This year’s theme is Generation Open. We’ll be focusing on the importance of students and early career researchers embracing open access, and exploring how changes in scholarly publishing affect academics and researchers at different stages of their careers.

What You Can Do

There are all kinds of ways to get involved. We invite you and your community to join us for this exciting week of action. Here’s how:

  • Write a blog post or place an op-ed in your local newspaper or on-campus publication. Find out if your campus has an open access policy and tell your story about why open access is important to you. Let us know if you write something.

  • Share on social media: simply spreading the word is important … and easy! Post your thoughts about open access and share articles and media that EFF will be posting throughout the week. Follow us on Twitter, Facebook, and Google+.

  • Host a screening and discussion about the film The Internet’s Own Boy, a powerful documentary that tells the story of activist and innovator Aaron Swartz, who also was a passionate and outspoken advocate for open access. Here is our guide to help you organize a screening of this important film. Be in touch if you decide to organize a viewing.

  • Print and share handy guides to help people in your community get up to speed on why we demand open access to research. There’s one on Diego Gomez’s case and one on the open access movement more broadly.

EFF has long been a leader in the open access movement. The Internet should be a place where we can share ideas and get educated, unimpeded by unfair paywalls. We are thrilled to join forces with dozens of organizations across the world for this year’s Open Access Week to spread message loud and clear: research should be free, available, and open for everyone’s benefit. Generation Open, here we come.

Call for papers – International Conference on Innovation Through Knowledge Transfer 2015

Posted in BU research by jcodling

InnovationKT15 will be of interest to all knowledge professionals – those academics, business people, managers and researchers working within innovation, enterprise, knowledge transfer, exchange and sharing. This event is running from 15 to 17 April 2015 at Staffordshire University.  For submission dates please click here for more information.

Featuring world-class speakers, oral presentation sessions and interactive workshops, the InnovationKT 2015 conference will provide an excellent opportunity to publish a paper in journal and book form, and at the same time disseminate, share and discuss the impact of university-business and business-business interactions. Papers on relevant topics are invited to be evaluated for the conference under peer-review and if accepted, published in the proceedings.

Click here to view past events and find out more.   

 

 

 

 

 

peer-review and if accepted, published in the proceedings.

 

 

 

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Conference Scope

 

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InnovationKT15 covers the following topics (although this list is not intended to

 

be exhaustive) :

 

 

 

- Case studies of successful university-business

 

- Examples of best practice in respect of innovation and knowledge transfer from

 

practitioners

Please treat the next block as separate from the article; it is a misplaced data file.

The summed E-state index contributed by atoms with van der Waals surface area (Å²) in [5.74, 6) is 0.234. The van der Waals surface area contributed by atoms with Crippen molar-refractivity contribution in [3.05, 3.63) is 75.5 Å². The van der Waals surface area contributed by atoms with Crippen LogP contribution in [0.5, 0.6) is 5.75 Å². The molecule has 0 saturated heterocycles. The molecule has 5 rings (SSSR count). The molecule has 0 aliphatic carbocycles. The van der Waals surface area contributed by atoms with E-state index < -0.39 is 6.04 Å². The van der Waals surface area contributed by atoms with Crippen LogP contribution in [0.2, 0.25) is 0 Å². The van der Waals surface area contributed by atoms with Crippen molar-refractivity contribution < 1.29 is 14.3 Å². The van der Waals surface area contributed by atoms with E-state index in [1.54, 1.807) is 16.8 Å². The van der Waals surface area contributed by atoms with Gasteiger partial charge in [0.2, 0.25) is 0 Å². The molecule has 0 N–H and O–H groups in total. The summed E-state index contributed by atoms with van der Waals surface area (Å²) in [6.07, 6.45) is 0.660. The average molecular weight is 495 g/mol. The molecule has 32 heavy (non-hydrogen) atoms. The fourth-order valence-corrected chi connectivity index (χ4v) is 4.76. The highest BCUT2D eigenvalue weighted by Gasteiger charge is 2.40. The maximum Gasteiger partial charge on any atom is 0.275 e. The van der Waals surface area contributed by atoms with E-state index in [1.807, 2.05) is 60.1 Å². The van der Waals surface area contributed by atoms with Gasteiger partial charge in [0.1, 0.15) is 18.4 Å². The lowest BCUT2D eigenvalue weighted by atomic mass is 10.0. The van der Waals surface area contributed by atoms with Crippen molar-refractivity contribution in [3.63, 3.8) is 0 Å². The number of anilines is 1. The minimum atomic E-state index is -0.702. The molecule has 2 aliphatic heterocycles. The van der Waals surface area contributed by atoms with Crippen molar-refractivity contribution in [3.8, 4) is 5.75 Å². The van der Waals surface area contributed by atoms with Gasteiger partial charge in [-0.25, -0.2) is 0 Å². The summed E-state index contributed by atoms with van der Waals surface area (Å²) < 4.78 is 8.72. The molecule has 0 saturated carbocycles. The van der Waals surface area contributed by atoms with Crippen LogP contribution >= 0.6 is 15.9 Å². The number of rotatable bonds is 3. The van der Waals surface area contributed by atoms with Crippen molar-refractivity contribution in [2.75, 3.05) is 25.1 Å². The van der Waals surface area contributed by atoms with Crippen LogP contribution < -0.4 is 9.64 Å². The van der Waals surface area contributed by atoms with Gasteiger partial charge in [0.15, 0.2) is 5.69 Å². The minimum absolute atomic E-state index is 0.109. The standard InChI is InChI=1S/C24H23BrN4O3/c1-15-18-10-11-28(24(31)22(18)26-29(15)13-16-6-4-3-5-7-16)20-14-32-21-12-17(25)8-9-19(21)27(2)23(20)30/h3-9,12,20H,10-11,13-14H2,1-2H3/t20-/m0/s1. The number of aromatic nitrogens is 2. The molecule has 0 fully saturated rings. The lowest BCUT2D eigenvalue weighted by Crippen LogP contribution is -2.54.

- Innovative innovation and knowledge transfer mechanisms

 

- The outcomes and results of university-business and business-business projects

 

- Management of projects and development of applicable policy

 

 

 

Applicable knowledge transfer mechanisms and paradigms include, but are not

 

limited to:

 

 

 

- The UK Technology Strategy Board (TSB) Knowledge Transfer Partnership (KTP)

 

product

 

- Spin-out companies

 

- Incubators and entrepreneur schemes

 

- University-industry contracts and consultancy

 

- Licensing of university-originated intellectual property

 

- Other modes of knowledge transfer and technology transfer, e.g. work-based

 

learning projects

 

- The knowledge transfer, knowledge origination and knowledge exchange process

 

 

 

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Invited Sessions

 

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An invited session consists of a presentation session of 6 to 12 or more papers on a

 

specific conference topic, organised as half or full day mini-conference. We invite senior

 

specialists who have an interest in a specific conference topic to take responsibility for

 

an invited session, gathering papers from a range of research expertise around the world.

 

If you would like to arrange an Invited Session please contact: admin@kesinternational.org

 

 

 

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Dates & Deadlines

 

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General Track

 

 

 

Submission of Papers: 19 Jan 2015

 

Notification of Acceptance: 16 Feb 2015

 

Upload of Files for Programme / Proceedings: 16 March 2015

 

 

 

Early Registration Deadline: 1 March 2015

 

 

 

All deadlines are provisional and subject to change.

 

 

 

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Location

 

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The collaboration between Staffordshire University and UK partners includes

 

excellent relationships with local and national companies as well as 17 further education

 

colleges plus charitable organisations such as the Institute for Children, Youth and Mission

 

and Oasis College.

 

 

 

Staffordshire is world renowned for its pottery and there are many beautiful attractions around

 

the area where you can immerse yourself in British culture. Take a tour around various pottery

 

museums, galleries and attractions, maybe visit Stoke Minster and round it off with a nice cup

 

of English tea at Gladstone Tea Room overlooking their famous cobbled courtyard!

 

 

 

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Further information

 

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For general enquiries email us at: contact@innovationkt.org. Please do not reply to

 

this email as the account is not monitored. You can also follow  @IKT_Talk and @KESIntl on

 

Twitter for updates. All rights reserved by KES international.

 

 

 

This email was sent to ‘jcodling@bournemouth.ac.uk’ from KES International.

 

If you wish to stop receiving email from us, you can simply remove yourself by visiting:

 

http://www.kesinternational.net/members/EmailOptPreferences.aspx?id=25482180&e=jcodling@bournemouth.ac.uk&h=edfde954a2f9cadec770e251e76e9b8101ee2ab8

 

In case of problems, contact: admin@kesinternational.org